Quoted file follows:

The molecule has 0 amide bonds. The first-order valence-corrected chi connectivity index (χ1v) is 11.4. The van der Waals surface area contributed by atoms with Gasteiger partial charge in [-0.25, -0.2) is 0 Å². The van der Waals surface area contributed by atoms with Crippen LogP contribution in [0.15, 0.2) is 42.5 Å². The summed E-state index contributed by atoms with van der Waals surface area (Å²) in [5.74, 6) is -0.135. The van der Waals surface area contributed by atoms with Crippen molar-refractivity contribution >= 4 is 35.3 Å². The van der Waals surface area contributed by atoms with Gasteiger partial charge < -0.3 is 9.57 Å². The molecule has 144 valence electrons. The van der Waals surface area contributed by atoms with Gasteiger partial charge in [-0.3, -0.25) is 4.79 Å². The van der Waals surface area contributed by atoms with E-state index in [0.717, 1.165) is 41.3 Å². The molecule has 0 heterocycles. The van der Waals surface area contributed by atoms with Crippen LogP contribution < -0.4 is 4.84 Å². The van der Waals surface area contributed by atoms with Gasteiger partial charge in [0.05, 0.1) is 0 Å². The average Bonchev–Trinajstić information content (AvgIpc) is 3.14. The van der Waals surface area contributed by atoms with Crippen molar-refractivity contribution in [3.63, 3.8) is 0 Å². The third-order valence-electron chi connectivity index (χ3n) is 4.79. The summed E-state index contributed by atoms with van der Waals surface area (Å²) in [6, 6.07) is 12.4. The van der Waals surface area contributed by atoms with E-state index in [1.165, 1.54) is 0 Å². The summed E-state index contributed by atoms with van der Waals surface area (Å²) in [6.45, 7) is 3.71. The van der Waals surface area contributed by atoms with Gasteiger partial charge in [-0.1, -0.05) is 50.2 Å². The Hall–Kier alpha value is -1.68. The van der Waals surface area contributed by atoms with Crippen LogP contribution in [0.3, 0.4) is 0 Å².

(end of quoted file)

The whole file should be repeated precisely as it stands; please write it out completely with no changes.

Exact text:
The molecule has 0 amide bonds. The first-order valence-corrected chi connectivity index (χ1v) is 11.4. The van der Waals surface area contributed by atoms with Gasteiger partial charge in [-0.25, -0.2) is 0 Å². The van der Waals surface area contributed by atoms with Crippen LogP contribution in [0.15, 0.2) is 42.5 Å². The summed E-state index contributed by atoms with van der Waals surface area (Å²) in [5.74, 6) is -0.135. The van der Waals surface area contributed by atoms with Crippen molar-refractivity contribution >= 4 is 35.3 Å². The van der Waals surface area contributed by atoms with Gasteiger partial charge < -0.3 is 9.57 Å². The molecule has 144 valence electrons. The van der Waals surface area contributed by atoms with Gasteiger partial charge in [-0.3, -0.25) is 4.79 Å². The van der Waals surface area contributed by atoms with E-state index in [0.717, 1.165) is 41.3 Å². The molecule has 0 heterocycles. The van der Waals surface area contributed by atoms with Crippen LogP contribution < -0.4 is 4.84 Å². The van der Waals surface area contributed by atoms with Gasteiger partial charge in [0.05, 0.1) is 0 Å². The average Bonchev–Trinajstić information content (AvgIpc) is 3.14. The van der Waals surface area contributed by atoms with Crippen molar-refractivity contribution in [3.63, 3.8) is 0 Å². The third-order valence-electron chi connectivity index (χ3n) is 4.79. The summed E-state index contributed by atoms with van der Waals surface area (Å²) in [6, 6.07) is 12.4. The van der Waals surface area contributed by atoms with E-state index in [1.165, 1.54) is 0 Å². The summed E-state index contributed by atoms with van der Waals surface area (Å²) in [6.45, 7) is 3.71. The van der Waals surface area contributed by atoms with Gasteiger partial charge in [-0.1, -0.05) is 50.2 Å². The Hall–Kier alpha value is -1.68. The van der Waals surface area contributed by atoms with Crippen LogP contribution in [0.3, 0.4) is 0 Å².